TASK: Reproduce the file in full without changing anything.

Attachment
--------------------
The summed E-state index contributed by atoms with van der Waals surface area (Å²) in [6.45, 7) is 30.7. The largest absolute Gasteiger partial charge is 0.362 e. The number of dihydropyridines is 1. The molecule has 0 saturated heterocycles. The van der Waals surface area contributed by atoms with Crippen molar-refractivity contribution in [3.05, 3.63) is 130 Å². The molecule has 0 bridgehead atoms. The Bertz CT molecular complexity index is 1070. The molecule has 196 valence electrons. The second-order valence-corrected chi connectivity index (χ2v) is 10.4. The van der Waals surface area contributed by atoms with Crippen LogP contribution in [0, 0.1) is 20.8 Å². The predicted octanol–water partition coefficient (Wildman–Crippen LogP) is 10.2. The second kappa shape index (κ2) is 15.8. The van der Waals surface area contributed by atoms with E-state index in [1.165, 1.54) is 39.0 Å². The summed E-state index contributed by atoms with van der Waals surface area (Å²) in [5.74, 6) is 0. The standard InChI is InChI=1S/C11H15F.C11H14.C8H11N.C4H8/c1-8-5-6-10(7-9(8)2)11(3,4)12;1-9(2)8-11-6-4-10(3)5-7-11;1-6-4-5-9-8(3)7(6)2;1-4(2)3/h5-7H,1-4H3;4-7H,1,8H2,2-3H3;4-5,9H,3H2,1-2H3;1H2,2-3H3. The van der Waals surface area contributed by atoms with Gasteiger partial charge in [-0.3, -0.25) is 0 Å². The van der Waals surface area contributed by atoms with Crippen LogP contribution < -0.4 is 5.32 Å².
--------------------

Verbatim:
The summed E-state index contributed by atoms with van der Waals surface area (Å²) in [6.45, 7) is 30.7. The largest absolute Gasteiger partial charge is 0.362 e. The number of dihydropyridines is 1. The molecule has 0 saturated heterocycles. The van der Waals surface area contributed by atoms with Crippen molar-refractivity contribution in [3.05, 3.63) is 130 Å². The molecule has 0 bridgehead atoms. The Bertz CT molecular complexity index is 1070. The molecule has 196 valence electrons. The second-order valence-corrected chi connectivity index (χ2v) is 10.4. The van der Waals surface area contributed by atoms with Crippen LogP contribution in [0, 0.1) is 20.8 Å². The predicted octanol–water partition coefficient (Wildman–Crippen LogP) is 10.2. The second kappa shape index (κ2) is 15.8. The van der Waals surface area contributed by atoms with E-state index in [1.165, 1.54) is 39.0 Å². The summed E-state index contributed by atoms with van der Waals surface area (Å²) in [5.74, 6) is 0. The standard InChI is InChI=1S/C11H15F.C11H14.C8H11N.C4H8/c1-8-5-6-10(7-9(8)2)11(3,4)12;1-9(2)8-11-6-4-10(3)5-7-11;1-6-4-5-9-8(3)7(6)2;1-4(2)3/h5-7H,1-4H3;4-7H,1,8H2,2-3H3;4-5,9H,3H2,1-2H3;1H2,2-3H3. The van der Waals surface area contributed by atoms with Gasteiger partial charge in [-0.3, -0.25) is 0 Å². The van der Waals surface area contributed by atoms with Crippen LogP contribution < -0.4 is 5.32 Å².